Anyone wanting to urge the Ohio Legislature to resolve the unjust discrepancy in the state’s sentencing guidelines can contact Sen. Cecil Thomas, Senate Building, 1 Capitol Square, 2nd Floor, Columbus, OH 43215, 614-466-5980, and Gov. Mike DeWine, Riffe Center, 30th Floor, 77 South High St., Columbus, OH 43215, 614-644-4357.

Bill Nichols, a retired English professor, writes columns for the Valley News in New Hampshire. He can be reached at nichols@denison.ed

How I Became a Prison Film Producer in Retirement

You may have seen this warning sign: “Retired Person on Premises. Knows Everything and Has Plenty of Time to Tell It.” Well, it could have been posted on my door. Although I don’t remember many names, I know the answers to most of Life’s Larger Questions and am more than willing to share them. This affliction doesn’t foster lively communication with my wife, daughters, grandchildren, friends, or neighbors so I set out to fix it by undertaking a major task for which I was totally unprepared: producing a documentary

In this quest for aged humility I began working within areas of well-established incompetence. Despite recent improvements in user-friendly cameras, I take terrible still photos and have never even attempted to film anything in motion. My efforts to record interviews turn out so badly I prefer to take notes. The subject I’ve chosen is a single prison injustice, and though I’ve visited a few prisons and corresponded with inmates, my contributions to “Invisible Chess Match: The Jason Goudlock Story,” our working title, have not, so far, provided many flashes of insight regarding the failures of mass incarceration in the United States.

But the fact that it’s our working title explains why my pursuit of humility is unlikely to lead to humiliation. The film’s director, Sam Crow, won prizes with his most recent documentary, “The Twelve-Foot Tall Rabbits of Rokeby Farm” (see He is a skillful director who lives in New York City and has filmed before in prisons. I can’t explain why Sam agreed to work with me. He earlier volunteered to play bass and harmonica in a band put together by my grandson and then consented to record grandson Nate and me playing and singing folk and country songs we’d been practicing for years. My hesitant performance may well have inspired deep sympathy.

When I mentioned the film idea to Sam, he explained how a producer on this project would need to coordinate financing arrangements and script writing. Sam’s tasks include filming and editing interviews in Ohio with a judge, the Ohio Public Defender, ex-convicts, and inmates, including Jason Goudlock, a man of 42 who entered prison in 1993 as a teenager on a first conviction with a six-to-25 year sentence for assault and robbery with a firearm.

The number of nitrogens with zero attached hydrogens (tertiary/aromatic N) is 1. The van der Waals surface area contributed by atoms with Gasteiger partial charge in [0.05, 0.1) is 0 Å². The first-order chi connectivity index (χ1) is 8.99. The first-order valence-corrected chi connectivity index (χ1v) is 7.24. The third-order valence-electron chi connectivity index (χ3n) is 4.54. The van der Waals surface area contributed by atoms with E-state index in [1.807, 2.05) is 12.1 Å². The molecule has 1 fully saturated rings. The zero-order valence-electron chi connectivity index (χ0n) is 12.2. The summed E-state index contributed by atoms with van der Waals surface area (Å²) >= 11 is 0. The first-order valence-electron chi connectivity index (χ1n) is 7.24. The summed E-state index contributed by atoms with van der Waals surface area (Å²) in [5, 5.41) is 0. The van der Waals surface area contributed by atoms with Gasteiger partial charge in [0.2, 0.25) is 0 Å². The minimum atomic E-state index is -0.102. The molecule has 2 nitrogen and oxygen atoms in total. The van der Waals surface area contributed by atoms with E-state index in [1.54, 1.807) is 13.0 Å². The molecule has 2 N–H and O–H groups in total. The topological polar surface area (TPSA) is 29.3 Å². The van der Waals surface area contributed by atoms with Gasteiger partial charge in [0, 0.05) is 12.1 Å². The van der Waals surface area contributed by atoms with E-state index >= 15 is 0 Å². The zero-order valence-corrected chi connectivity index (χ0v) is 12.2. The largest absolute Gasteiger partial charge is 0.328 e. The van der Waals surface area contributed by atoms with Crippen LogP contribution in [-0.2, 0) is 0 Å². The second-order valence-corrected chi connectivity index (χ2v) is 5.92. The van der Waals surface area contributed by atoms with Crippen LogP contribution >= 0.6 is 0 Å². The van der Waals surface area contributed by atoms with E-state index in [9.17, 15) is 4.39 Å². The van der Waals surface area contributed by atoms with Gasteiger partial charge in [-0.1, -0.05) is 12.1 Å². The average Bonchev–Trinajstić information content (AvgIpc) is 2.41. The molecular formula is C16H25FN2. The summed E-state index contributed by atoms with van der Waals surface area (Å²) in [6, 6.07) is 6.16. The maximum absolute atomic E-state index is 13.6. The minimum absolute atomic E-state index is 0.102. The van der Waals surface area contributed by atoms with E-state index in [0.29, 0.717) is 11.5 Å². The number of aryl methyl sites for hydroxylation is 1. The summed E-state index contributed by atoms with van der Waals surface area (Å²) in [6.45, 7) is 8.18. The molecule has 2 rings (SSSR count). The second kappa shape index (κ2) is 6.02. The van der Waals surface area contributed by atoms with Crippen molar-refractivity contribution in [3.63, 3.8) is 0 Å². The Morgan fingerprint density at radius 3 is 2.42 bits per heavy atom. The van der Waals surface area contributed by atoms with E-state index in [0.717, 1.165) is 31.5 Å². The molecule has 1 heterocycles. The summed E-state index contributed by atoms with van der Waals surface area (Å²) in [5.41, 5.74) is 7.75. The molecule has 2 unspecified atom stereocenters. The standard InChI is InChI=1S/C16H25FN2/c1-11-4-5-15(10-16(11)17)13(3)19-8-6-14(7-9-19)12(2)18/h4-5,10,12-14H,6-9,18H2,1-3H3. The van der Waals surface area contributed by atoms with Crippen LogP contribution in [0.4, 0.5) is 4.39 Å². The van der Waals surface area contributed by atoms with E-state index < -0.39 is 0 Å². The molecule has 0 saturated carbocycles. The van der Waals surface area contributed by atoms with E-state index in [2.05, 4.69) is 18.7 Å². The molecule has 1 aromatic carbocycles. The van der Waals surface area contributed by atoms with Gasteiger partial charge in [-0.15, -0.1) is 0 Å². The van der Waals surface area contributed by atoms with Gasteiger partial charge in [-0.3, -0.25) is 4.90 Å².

Goudlock has spent many of his 24 years in solitary confinement, a part of the story that turns out to be more important than we expected. When he first contacted me in 2008, Goudlock was isolated in Ohio’s “supermax,” the Ohio State Penitentiary. He had read an essay of mine about how extended isolation is a form of torture, but he wrote to seek help in making a documentary about the challenges he expected to face when he was paroled—soon, he thought. I was no help with his filmmaking plans back in the days before I became an inexperienced retiree producer, but when I discovered he was trying to write a novel, I volunteered to assist. By 2012 he had finished and published Brother of the Struggle.

Halfway through the production of “Old-Law Con,” Sam Crow has filmed and edited several powerful interviews, weaving them into revealing conversations. Just two or three interviews remain to be done, one of them a follow-up with Jason Goudlock, who is unavailable once more in isolation.

Sam and I have come to understand why Goudlock seeks solitary confinement, as dangerous as he knows it to be psychologically. His reason has everything to do with the injustice we seek to expose. In 1996 the Ohio legislature passed a “truth in sentencing” law that gives most inmates convicted since 1996 fixed sentences. They don’t need to go before the Parole Board. But the law doesn’t apply to people sentenced before 1996, and the result is that if a young inmate picks a fight with an “old-law” prisoner, he is unlikely to have his sentence extended while the “old-law con” probably will. Jason Goudlock has been denied parole four times. Inmates in his predicament keep the Parole Board in business.

Because our nation’s new Attorney General has set out to ramp up the “war on drugs” and to make room for more mass incarceration by encouraging expansion of the private prison industry, one state’s “old-law” problem might seem insignificant. But while the Trump administration seeks to strengthen the “prison-industrial complex,” reacting perhaps to the growth of bi-partisan concern about mass incarceration in the Obama years, it is important to work for prison reforms at the state and local level, where most of our incarcerated people are held.

We have our challenges in the Upper Valley as well. Vermont, officially committed to the commendable ideals of restorative justice, has nevertheless been sending many of it inmates to a private prison in Michigan. New Hampshire, which has so far resisted the corporate call for private prisons, recently elected a governor who has accepted campaign donations from two private prison companies. It may soon be time for this more experienced retiree to produce a second prison film.